|US7798950 *||Nov 14, 2008||Sep 21, 2010||Ricoh Company, Limited||Sheet finisher, image forming apparatus, and sheet processing method|
|US7802779||Sep 28, 2010||Canon Kabushiki Kaisha||Sheet processing apparatus and image forming device having the same|
|US7922162||Apr 12, 2011||Canon Kabushiki Kaisha||Sheet processing apparatus and image forming device having the same|
|US9327541 *||Apr 10, 2014||May 3, 2016||Konica Minolta, Inc.||Post-processing apparatus and image forming system|
|US20040070133 *||Jul 30, 2003||Apr 15, 2004||Kenji Yamada||Sheet finisher and image forming system using the same|
|US20040124574 *||Jun 20, 2003||Jul 1, 2004||Plockmatic International Ab||Roller arrangement for a booklet maker|
|US20060281620 *||Jun 6, 2006||Dec 14, 2006||Canon Kabushiki Kaisha||Sheet processing apparatus and image forming apparatus|
|US20080214377 *||Jan 25, 2008||Sep 4, 2008||Canon Kabushiki Kaisha||Sheet processing apparatus and image forming device having the same|
|US20090137374 *||Nov 14, 2008||May 28, 2009||Ricoh Company, Limited||Sheet finisher, image forming apparatus, and sheet processing method|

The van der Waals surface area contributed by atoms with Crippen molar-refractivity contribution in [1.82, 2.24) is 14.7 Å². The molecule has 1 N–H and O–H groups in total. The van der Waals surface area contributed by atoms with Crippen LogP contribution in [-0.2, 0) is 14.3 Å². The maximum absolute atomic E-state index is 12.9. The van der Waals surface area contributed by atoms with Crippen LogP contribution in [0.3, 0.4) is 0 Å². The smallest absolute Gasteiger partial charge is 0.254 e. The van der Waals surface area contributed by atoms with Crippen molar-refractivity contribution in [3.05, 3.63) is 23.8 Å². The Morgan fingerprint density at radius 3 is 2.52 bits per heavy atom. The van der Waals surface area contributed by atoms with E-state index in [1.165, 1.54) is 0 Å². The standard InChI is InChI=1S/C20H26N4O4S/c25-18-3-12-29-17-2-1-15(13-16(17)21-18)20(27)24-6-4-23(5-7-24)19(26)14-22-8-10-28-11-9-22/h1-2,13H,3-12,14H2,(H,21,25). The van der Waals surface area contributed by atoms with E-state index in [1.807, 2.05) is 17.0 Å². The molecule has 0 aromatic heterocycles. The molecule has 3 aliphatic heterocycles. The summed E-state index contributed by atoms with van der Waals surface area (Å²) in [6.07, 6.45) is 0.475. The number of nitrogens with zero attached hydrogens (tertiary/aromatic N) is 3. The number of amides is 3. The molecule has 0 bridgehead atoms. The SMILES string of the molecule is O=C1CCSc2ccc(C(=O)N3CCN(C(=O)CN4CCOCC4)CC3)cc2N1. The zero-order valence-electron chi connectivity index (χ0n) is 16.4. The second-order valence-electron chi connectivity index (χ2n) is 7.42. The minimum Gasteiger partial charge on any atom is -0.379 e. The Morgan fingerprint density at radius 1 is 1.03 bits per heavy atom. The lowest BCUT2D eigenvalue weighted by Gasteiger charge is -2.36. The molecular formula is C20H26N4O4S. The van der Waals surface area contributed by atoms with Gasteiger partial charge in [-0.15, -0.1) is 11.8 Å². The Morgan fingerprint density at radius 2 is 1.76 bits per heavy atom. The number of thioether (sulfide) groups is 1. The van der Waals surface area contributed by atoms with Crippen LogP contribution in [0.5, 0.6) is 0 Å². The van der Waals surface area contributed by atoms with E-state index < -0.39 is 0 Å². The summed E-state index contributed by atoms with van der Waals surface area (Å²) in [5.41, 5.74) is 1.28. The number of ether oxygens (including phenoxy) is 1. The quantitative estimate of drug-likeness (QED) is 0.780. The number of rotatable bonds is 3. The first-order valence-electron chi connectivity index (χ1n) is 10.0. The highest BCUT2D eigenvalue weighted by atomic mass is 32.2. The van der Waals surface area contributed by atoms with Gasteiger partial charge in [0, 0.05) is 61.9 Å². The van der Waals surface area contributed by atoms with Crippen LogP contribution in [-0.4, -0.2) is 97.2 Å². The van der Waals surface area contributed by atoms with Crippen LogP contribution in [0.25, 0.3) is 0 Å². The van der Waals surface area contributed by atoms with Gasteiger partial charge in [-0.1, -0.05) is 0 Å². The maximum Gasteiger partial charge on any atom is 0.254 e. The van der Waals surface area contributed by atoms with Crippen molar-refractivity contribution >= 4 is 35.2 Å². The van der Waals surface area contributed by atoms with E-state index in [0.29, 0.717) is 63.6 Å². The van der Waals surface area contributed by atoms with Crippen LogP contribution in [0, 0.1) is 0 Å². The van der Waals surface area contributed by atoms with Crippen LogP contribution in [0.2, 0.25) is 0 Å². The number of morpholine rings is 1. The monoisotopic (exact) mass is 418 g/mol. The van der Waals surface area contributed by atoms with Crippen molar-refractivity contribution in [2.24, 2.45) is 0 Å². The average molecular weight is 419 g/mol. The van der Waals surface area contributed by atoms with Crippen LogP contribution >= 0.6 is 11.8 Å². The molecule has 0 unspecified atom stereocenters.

|US20110037215 *||Feb 17, 2011||Canon Kabushiki Kaisha||Sheet processing apparatus and image forming device having the same|
|US20130231234 *||Feb 28, 2013||Sep 5, 2013||Sdd Holding B.V.||Method and Device for Folding a Stack of Sheets|
|US20140308096 *||Apr 10, 2014||Oct 16, 2014||Konica Minolta, Inc.||Post-proceesing apparatus and image forming system|
|U.S. Classification||493/442, 493/144, 493/360, 493/435|
|International Classification||B42C19/04, B42C3/00, B65H45/18, B41F13/54, B65H45/30|
|Cooperative Classification||B65H2701/13212, B65H45/30, B65H2301/4505|
|Aug 21, 2007||FPAY||Fee payment|
Year of fee payment: 4
|Sep 15, 2011||FPAY||Fee payment|
Year of fee payment: 8
|Sep 10, 2015||FPAY||Fee payment|
Year of fee payment: 12